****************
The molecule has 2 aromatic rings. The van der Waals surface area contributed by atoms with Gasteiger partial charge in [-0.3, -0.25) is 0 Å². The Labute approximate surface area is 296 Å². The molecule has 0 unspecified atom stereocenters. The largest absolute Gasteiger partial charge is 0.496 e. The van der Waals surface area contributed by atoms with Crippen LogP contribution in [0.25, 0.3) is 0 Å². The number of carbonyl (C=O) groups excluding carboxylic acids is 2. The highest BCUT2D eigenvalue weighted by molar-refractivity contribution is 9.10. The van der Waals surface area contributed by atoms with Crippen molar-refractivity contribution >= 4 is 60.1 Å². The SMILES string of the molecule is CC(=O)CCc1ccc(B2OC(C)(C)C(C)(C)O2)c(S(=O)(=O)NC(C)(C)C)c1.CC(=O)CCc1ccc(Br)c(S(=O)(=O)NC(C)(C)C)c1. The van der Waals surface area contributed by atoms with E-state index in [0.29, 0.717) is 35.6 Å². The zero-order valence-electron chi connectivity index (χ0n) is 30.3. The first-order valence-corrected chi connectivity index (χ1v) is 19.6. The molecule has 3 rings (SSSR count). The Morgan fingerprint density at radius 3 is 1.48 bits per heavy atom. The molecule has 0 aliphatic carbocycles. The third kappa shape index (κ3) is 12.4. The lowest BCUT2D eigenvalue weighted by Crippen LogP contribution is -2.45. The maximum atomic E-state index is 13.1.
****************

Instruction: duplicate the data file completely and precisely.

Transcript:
The molecule has 2 aromatic rings. The van der Waals surface area contributed by atoms with Gasteiger partial charge in [-0.3, -0.25) is 0 Å². The Labute approximate surface area is 296 Å². The molecule has 0 unspecified atom stereocenters. The largest absolute Gasteiger partial charge is 0.496 e. The van der Waals surface area contributed by atoms with Crippen LogP contribution in [0.25, 0.3) is 0 Å². The number of carbonyl (C=O) groups excluding carboxylic acids is 2. The highest BCUT2D eigenvalue weighted by molar-refractivity contribution is 9.10. The van der Waals surface area contributed by atoms with Crippen molar-refractivity contribution >= 4 is 60.1 Å². The SMILES string of the molecule is CC(=O)CCc1ccc(B2OC(C)(C)C(C)(C)O2)c(S(=O)(=O)NC(C)(C)C)c1.CC(=O)CCc1ccc(Br)c(S(=O)(=O)NC(C)(C)C)c1. The van der Waals surface area contributed by atoms with E-state index in [0.29, 0.717) is 35.6 Å². The zero-order valence-electron chi connectivity index (χ0n) is 30.3. The first-order valence-corrected chi connectivity index (χ1v) is 19.6. The molecule has 3 rings (SSSR count). The Morgan fingerprint density at radius 3 is 1.48 bits per heavy atom. The molecule has 0 aliphatic carbocycles. The third kappa shape index (κ3) is 12.4. The lowest BCUT2D eigenvalue weighted by Crippen LogP contribution is -2.45. The maximum atomic E-state index is 13.1.